had previous shipbuilding experience. Also only
a fraction of the thousands of workers in the
yard are shipbuilders.
In contrast is the Bethlehem Shipbuilding Co.,
one of the largest and oldest in the country,

which investigators report doesn't even begin to
approach the Kaiser yards in efficiency.
Bethlehem is described as being the "biggest
obstacle" to a three-shift system. It has vigor-
ously resisted this on the ground that it is im-
possible to obtain enough trained supervisors.
Bethlehem insists on two ten-hour shifts, which
means a loss of four production hours a day.
Kaiser's and other three-shift yards have had
no trouble training all the foremen they needed.
Why giant Bethlehem is unable to do so is a
mystery-which the Maritime Commission, that
has so lavishly favored the corporation, has not
deemed necessary to do anything about.
. . . And Worse
DIE-HARD STUBBORNNESS and inefficiency
are only one part of the sour shipbuilding
picture. The investigators have come across
the trail of other things that emit an odor.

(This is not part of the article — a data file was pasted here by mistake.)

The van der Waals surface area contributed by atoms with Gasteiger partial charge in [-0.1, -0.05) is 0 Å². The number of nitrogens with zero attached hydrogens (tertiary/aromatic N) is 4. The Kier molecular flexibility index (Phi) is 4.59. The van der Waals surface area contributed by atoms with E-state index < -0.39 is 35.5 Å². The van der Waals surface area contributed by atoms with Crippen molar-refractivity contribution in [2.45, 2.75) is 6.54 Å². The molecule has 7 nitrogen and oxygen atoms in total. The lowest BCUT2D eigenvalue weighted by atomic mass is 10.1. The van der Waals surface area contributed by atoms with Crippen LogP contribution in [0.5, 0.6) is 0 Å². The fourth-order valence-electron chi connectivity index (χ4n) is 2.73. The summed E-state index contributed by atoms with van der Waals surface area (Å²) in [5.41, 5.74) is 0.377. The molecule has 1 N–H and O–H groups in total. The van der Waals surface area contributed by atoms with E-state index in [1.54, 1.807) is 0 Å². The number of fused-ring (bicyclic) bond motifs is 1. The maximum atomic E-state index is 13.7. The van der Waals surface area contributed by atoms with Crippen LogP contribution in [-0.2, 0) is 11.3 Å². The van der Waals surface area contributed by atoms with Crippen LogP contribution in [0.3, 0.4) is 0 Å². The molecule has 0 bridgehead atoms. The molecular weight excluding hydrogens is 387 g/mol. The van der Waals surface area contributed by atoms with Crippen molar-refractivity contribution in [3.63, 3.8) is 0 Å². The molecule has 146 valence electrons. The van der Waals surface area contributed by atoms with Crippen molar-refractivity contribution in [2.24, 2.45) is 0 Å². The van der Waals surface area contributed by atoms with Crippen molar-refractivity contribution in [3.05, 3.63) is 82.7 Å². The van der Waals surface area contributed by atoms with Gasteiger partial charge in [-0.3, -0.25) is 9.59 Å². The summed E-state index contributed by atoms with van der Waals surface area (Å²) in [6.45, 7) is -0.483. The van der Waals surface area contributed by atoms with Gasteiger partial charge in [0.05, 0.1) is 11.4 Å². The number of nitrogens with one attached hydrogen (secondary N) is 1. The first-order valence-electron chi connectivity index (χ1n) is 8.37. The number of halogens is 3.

Among the charges they are probing are-
1. That repairs on a Russian ship, sent over
for a cargo of urgently needed war supplies,
were "deliberately" stalled in one yard for weeks.
According to information given investigators,
the repairs ordinarily could have been completed
in a week. Instead the job took more than a
month as a result of "deliberate" delays caused
by a constant shifting of workers, assigning
workers without tools, withholding materials,
and other dilatory tactics.
2. That scores of workers drawing high pay
are constantly standing around idle at another
drydock because of lack of efficient production
methods. Also that "overcrowding and over-
loading" of ships is a common occurrence at
this plant.
3. That more than 50 high-pay craftsmen at
a third plant worked from six weeks to four
months on the private homes and farms of cer-
tain company executives and that their pay was
charged to the government.

Letters To The Editor

World Socialist
To the Editor:
STUDENT DISCUSSIONS on war aims are of
the utmost importance at the present time.
Unless out of this international madhouse of